Board of Directors Herman Baumann, President Abigail Becker • Mara Jezior Jennifer Sereno • Stephen DiTullio Jacob Sattler • Janet Larson Don Miner • Phil Brinkman Jason Stein • Nancy Sandy Tina Zavoral

© 2014, The Daily Cardinal Media Corporation ISSN 0011-5398

For the record Corrections or clarifications? Call The Daily Cardinal office at 608-262-8000 or send an email to edit@dailycardinal.com.

The Dirty Bird

sex and the student body Unsheathing mysteries of the American circumcision debate Michael Podgers sex columnist

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icks come in all shapes, sizes and colors, and sometimes have the last name Cheney. Sometimes they’re circumcised and other times they’re not. While we’re very familiar with the range of dicks first mentioned in American culture, uncircumcised penises, which have an intact foreskin, are less familiar to us Americans. This is the result of the simple fact that many people with penises in the United States are circumcised at birth. Although the exact number has been changing over time, since the 1970s more than 50 percent of all people with penises had the procedure performed after birth. While those numbers are going down, the low over the last few decades, 2007, was still as high as 55 percent. Our collective understanding of circumcision: What it means, why we do it and what it’s like when a penis isn’t circumcised are all shaped by media. It’s presented as the norm; and in porn, uncut dicks usually aren’t represented in media produced in the United States (but that Hungarian stuff—it’s there!). This is a quirk of American culture, but in many other places, circumcision isn’t the norm. In Latin America and Europe, most people with penises are uncut. Other cultural or religious practices can shape rates of male circumcision. In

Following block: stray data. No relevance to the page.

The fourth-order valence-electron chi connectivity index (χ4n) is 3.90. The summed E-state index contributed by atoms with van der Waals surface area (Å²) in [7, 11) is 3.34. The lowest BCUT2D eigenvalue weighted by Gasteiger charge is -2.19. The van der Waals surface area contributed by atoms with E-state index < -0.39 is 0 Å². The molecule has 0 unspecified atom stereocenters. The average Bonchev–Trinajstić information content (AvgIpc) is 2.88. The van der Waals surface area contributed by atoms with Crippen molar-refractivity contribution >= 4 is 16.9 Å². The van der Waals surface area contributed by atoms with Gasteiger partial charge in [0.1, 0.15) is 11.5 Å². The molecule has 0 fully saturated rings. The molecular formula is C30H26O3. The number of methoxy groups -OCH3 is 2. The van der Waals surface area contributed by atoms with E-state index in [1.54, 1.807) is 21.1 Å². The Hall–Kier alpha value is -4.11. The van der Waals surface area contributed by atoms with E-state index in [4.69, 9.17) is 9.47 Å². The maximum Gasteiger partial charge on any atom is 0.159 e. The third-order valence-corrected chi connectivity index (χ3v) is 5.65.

some cultures, circumcision is performed on boys when they reach puberty as an initiation rite, while for others it’s a symbolic practice. In Judaism, circumcision is performed shortly after birth and is a symbol of the Jewish community’s covenant with God. It’s also a common practice in Muslim communities.

As of now though, more parents are choosing to leave the foreskin intact and not circumcise their children.

We in the good ol’ U.S. of A do it a whole lot too. For Americans it’s the consequence of the medical community’s belief that circumcision has health benefits. For quite some time, the belief has been circumcision has health benefits—it’s more hygienic and it helps to lower the risk of coming into contact with STIs because of the increased amount of mucous membrane on the foreskin— that outweigh the risks. This feeling has changed over time. The medical community has a tendency to change its mind, and since the 1970s, it has regularly shifted between the opinions that circumcision is worth it or not worth it—leading to rising and lowering rates. As of now though, more parents are choosing to leave the foreskin intact and not circumcise their children. This might be because of a cultural shift.

On this day in history... 1 789 — Three-headed Fletcher Christian leads the Mutanty on the HMS Bounty. 1847—George B. Vashon becomes the first African-American to enter the New York State Bar. He is accompanied by a priest and a rabbi. 1914—W. H. Carrier patents the air conditioner. One hundred years later, Madison Property Management still refuses to install his invention at 222 N. Carter. 1994—Aldrich Ames, former CIA officer, and his wife plead guilty to spying, but only after being thoroughly waterboarded.